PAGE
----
Considering Link's prehistoric release date, it doesn't lead one to
expect any great achievements in sound. Indeed, there are plenty of
appropriate tracks which nicely fit whatever town or dungeon you are
exploring, but there's really nothing that will impress today's gamer in
the music department. Sound effects, however, are a different issue.
In the common fight with another armored opponent, every clash of sword
against shield produces an appropriate shwing sound, so that these
somewhat difficult battles become very intense and every hit becomes
more dramatic. Although none of The Adventure of Link's sounds are very
impressive by today's standards, they still contribute to smooth, fun
|Horrible black blobs of doom!
Aside from the manual, there is very little to support that there is any
kind of plot at all in the game. Townspeople often make random comments
that are aimed at building some kind of plot, but, for the most part,
the storyline is confined to: "Beat the palaces. Save the princess.
Help the villagers. Beat the palaces."
Although Link seems very generic and basic by modern standards, it
offers plenty of features that were incredibly innovative and
influential ten years ago. The simple concept of "find key, unlock
door," that was surprisingly clever in Zelda, takes on a new depth in
Link, in which definite strategy and planning are involved with every
enemy encounter. The Adventure of Link offers a host of puzzles that
may seem somewhat basic today, but that's only because they've been
reused in many games of the past decade. Also, the chance to choose
which skills to advance in, the calculations involved in trying to
preserve both health and magic power, and the general mix of three
genres make The Adventure of Link an impressive and original game.
This game offers strong replay value, but not strong enough for many of
today's gamers. Once the game is completed, you have the ability to
start a new game with all of your stats, skills, and magic that you had
acquired in the previous game, but there is little else to motivate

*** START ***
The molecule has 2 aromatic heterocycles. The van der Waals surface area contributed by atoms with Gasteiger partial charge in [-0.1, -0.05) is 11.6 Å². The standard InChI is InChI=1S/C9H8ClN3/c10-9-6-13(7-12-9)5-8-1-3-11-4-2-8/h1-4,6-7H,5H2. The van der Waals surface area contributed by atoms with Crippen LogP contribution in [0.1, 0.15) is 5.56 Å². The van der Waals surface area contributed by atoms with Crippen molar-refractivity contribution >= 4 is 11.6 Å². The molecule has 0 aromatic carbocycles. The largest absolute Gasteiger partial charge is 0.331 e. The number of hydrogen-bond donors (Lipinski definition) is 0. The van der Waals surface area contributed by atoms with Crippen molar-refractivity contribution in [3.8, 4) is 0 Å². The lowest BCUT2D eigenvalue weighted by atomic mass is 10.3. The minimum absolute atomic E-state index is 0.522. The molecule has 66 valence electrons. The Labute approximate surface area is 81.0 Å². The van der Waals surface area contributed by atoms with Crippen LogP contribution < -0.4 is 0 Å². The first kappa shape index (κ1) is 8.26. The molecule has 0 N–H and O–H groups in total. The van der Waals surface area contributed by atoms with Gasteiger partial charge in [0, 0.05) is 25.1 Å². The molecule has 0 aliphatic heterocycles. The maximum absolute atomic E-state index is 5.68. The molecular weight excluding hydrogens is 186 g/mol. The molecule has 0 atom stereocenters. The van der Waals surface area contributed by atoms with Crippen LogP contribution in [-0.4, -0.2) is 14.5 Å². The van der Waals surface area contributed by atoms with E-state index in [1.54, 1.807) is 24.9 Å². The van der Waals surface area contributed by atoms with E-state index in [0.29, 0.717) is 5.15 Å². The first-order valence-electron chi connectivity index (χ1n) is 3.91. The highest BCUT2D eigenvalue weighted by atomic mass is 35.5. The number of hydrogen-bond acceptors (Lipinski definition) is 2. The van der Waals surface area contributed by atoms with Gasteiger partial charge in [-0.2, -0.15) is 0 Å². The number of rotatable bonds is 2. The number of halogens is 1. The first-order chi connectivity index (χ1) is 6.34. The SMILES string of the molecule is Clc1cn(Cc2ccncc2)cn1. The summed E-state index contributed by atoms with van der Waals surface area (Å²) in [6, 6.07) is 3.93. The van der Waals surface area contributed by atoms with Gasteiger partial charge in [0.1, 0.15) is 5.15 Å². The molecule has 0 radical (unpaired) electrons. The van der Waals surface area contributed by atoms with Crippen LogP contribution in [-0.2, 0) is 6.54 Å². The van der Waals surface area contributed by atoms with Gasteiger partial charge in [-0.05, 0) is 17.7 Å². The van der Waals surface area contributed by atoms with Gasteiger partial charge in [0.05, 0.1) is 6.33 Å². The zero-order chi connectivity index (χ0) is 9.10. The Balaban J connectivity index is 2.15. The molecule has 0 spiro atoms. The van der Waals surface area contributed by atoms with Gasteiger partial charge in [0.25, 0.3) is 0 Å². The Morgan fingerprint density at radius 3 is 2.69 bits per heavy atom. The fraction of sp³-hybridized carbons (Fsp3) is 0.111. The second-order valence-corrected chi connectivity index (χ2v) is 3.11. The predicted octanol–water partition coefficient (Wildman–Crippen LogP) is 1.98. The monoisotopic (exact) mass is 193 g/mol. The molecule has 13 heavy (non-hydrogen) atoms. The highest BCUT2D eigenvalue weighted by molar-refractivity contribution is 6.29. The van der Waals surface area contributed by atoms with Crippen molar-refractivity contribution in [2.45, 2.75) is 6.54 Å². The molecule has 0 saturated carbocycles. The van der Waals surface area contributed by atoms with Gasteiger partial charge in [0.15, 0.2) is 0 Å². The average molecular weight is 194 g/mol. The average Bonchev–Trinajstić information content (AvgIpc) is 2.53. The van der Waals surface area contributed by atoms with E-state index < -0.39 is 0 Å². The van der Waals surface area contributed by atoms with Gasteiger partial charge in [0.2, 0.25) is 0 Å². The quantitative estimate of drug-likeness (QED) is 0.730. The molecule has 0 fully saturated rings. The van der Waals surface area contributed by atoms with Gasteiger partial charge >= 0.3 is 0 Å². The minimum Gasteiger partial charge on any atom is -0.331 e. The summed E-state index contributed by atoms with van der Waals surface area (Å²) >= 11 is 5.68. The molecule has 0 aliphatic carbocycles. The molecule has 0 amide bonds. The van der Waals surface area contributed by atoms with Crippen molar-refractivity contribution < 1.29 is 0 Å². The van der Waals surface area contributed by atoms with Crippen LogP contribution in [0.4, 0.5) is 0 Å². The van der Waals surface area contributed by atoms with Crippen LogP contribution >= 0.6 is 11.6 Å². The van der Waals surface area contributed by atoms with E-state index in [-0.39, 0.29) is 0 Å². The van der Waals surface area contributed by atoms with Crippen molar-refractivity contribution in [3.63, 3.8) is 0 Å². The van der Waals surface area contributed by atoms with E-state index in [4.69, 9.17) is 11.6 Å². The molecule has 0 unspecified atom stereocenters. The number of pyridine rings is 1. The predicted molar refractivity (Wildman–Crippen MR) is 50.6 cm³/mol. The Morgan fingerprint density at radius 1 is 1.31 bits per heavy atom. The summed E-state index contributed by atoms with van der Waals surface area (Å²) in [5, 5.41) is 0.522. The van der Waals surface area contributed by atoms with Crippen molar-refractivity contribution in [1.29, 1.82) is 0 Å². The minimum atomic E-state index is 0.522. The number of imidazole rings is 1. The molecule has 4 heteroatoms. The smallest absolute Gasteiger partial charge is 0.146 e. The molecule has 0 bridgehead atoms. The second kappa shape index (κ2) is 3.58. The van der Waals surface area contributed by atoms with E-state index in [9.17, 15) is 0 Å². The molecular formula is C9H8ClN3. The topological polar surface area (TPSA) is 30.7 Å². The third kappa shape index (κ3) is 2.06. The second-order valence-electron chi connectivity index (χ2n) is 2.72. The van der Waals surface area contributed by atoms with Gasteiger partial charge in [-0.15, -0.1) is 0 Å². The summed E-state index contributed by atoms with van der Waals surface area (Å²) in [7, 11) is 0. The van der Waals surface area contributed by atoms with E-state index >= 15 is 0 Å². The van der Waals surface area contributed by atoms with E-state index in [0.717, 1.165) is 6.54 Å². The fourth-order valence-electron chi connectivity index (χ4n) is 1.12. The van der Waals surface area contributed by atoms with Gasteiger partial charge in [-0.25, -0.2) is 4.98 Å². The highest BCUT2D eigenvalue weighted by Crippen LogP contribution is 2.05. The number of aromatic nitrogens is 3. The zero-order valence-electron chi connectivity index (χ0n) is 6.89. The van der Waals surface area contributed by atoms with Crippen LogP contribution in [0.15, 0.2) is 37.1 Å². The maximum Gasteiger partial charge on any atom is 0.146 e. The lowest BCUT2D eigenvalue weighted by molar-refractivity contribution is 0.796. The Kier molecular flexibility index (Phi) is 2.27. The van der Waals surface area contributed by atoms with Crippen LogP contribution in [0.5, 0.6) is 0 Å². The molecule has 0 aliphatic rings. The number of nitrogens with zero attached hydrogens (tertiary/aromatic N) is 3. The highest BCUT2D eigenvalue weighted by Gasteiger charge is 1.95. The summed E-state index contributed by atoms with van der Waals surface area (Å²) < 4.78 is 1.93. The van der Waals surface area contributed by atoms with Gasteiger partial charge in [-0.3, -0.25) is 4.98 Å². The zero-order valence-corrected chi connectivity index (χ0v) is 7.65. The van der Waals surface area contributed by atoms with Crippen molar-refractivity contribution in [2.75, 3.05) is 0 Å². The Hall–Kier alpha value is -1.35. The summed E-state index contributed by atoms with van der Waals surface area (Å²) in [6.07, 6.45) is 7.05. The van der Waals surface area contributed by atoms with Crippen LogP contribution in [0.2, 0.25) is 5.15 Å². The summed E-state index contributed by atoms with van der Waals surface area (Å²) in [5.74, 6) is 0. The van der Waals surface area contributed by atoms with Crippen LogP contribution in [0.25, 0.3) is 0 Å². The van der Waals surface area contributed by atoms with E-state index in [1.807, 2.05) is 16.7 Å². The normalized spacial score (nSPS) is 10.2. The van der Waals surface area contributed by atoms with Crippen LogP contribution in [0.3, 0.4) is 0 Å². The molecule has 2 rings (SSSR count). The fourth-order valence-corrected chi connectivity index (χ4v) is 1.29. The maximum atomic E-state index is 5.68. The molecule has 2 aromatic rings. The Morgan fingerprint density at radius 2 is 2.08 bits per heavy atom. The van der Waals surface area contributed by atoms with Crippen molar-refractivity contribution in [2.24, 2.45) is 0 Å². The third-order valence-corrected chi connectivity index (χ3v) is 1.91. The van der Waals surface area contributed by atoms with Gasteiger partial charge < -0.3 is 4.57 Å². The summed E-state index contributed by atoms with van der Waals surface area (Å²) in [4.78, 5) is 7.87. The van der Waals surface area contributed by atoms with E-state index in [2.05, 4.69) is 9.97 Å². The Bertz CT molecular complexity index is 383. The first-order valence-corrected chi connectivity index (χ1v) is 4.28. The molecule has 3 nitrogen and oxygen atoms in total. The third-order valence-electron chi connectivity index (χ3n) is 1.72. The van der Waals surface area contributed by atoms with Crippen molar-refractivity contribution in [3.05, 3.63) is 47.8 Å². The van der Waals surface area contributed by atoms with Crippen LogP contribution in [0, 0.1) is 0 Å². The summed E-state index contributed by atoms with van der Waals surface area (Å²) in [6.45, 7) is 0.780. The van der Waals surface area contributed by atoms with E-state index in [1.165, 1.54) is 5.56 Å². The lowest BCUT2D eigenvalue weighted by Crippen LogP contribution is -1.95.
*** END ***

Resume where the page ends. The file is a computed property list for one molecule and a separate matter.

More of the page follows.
players to return to Hyrule again and again. Being the classic that it
is, however, Link is often fun to come back to just for the sheer
satisfaction of delving once again into the game. Link, however, is
good for an occasional return adventure, but can easily become
repetitive and dull once all of the game's little secrets have been
Like sound, the graphics are not the strong point of this game.
Although they are fitting and definitely give the game a visual style,
many of the critters that Link runs into are beyond recognition as
anything other than strangely colored blobs. Some creatures, however,
show detail that is surprisingly good for an old NES game, but, for the
most part, the visuals are quite bland.
Link offers a surprisingly difficult gameplay experience. The commands
are simple, but there is a level of strategy that one must develop in
order to outsmart many of the foes you will encounter. Defeating
armored knights, for one, takes amazing finger agility, hand-eye
coordination, and often risky tactics. Many of the palaces will take
several tries to complete, let alone the numerous attempts at defeating
the bosses. This continues to the final palace, which is incredibly
long, difficult, and frustrating. Speaking of frustration, some aspects
of the combat system are guaranteed to set one's nerves on end.
Whenever Link takes damage, he is knocked back several paces, which can
easily set him up for more pain, or even push him into one of those
deadly NES lava pits. Mastering the combat system is quite difficult,
but becomes very necessary come the game's end.
|One of the many palaces
All in all, The Adventure of Link was a great game in its day and is
still a fun game now. Although the sound and graphics are extremely
dated and the game is lacking in the depth expected in most modern
RPG's, Link still offers addictive and rewarding gameplay.
Unfortunately, many modern gamers look down on Link as being a weak RPG,
but these people fail to see much of the true greatness possessed by
this classic title.